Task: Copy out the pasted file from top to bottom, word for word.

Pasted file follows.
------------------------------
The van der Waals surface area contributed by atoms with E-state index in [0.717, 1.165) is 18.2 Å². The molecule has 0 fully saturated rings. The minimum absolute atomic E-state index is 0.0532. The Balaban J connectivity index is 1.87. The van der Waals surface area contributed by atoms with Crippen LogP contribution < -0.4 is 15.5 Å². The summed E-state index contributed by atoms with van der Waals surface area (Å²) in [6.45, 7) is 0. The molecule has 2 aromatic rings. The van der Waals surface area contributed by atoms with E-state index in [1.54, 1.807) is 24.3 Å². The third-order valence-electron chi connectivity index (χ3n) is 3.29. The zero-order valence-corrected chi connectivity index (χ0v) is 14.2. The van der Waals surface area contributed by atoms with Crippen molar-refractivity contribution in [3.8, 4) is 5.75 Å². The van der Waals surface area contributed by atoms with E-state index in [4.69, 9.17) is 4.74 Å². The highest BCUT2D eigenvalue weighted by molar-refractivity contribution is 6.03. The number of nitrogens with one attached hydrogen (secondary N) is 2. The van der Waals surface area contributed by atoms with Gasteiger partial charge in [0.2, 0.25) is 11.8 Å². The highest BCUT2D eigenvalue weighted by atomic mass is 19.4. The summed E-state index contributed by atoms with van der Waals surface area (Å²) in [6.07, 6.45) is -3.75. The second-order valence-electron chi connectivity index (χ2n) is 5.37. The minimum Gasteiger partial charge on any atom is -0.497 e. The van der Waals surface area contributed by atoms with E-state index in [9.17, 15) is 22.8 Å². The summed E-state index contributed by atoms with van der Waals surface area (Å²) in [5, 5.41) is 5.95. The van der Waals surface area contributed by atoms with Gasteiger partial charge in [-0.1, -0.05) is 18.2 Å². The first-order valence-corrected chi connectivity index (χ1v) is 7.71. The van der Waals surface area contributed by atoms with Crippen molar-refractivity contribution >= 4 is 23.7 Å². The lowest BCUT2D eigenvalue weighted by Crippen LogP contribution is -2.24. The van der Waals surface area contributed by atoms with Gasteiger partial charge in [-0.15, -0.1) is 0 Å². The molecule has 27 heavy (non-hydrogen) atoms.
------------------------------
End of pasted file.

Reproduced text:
The van der Waals surface area contributed by atoms with E-state index in [0.717, 1.165) is 18.2 Å². The molecule has 0 fully saturated rings. The minimum absolute atomic E-state index is 0.0532. The Balaban J connectivity index is 1.87. The van der Waals surface area contributed by atoms with Crippen LogP contribution < -0.4 is 15.5 Å². The summed E-state index contributed by atoms with van der Waals surface area (Å²) in [6.45, 7) is 0. The molecule has 2 aromatic rings. The van der Waals surface area contributed by atoms with E-state index in [1.54, 1.807) is 24.3 Å². The third-order valence-electron chi connectivity index (χ3n) is 3.29. The zero-order valence-corrected chi connectivity index (χ0v) is 14.2. The van der Waals surface area contributed by atoms with Crippen molar-refractivity contribution in [3.8, 4) is 5.75 Å². The van der Waals surface area contributed by atoms with E-state index in [4.69, 9.17) is 4.74 Å². The highest BCUT2D eigenvalue weighted by molar-refractivity contribution is 6.03. The number of nitrogens with one attached hydrogen (secondary N) is 2. The van der Waals surface area contributed by atoms with Gasteiger partial charge in [0.2, 0.25) is 11.8 Å². The highest BCUT2D eigenvalue weighted by atomic mass is 19.4. The summed E-state index contributed by atoms with van der Waals surface area (Å²) in [6.07, 6.45) is -3.75. The second-order valence-electron chi connectivity index (χ2n) is 5.37. The minimum Gasteiger partial charge on any atom is -0.497 e. The van der Waals surface area contributed by atoms with E-state index in [9.17, 15) is 22.8 Å². The summed E-state index contributed by atoms with van der Waals surface area (Å²) in [5, 5.41) is 5.95. The van der Waals surface area contributed by atoms with Gasteiger partial charge in [-0.1, -0.05) is 18.2 Å². The first-order valence-corrected chi connectivity index (χ1v) is 7.71. The van der Waals surface area contributed by atoms with Crippen molar-refractivity contribution >= 4 is 23.7 Å². The lowest BCUT2D eigenvalue weighted by Crippen LogP contribution is -2.24. The van der Waals surface area contributed by atoms with Gasteiger partial charge in [-0.15, -0.1) is 0 Å². The molecule has 27 heavy (non-hydrogen) atoms.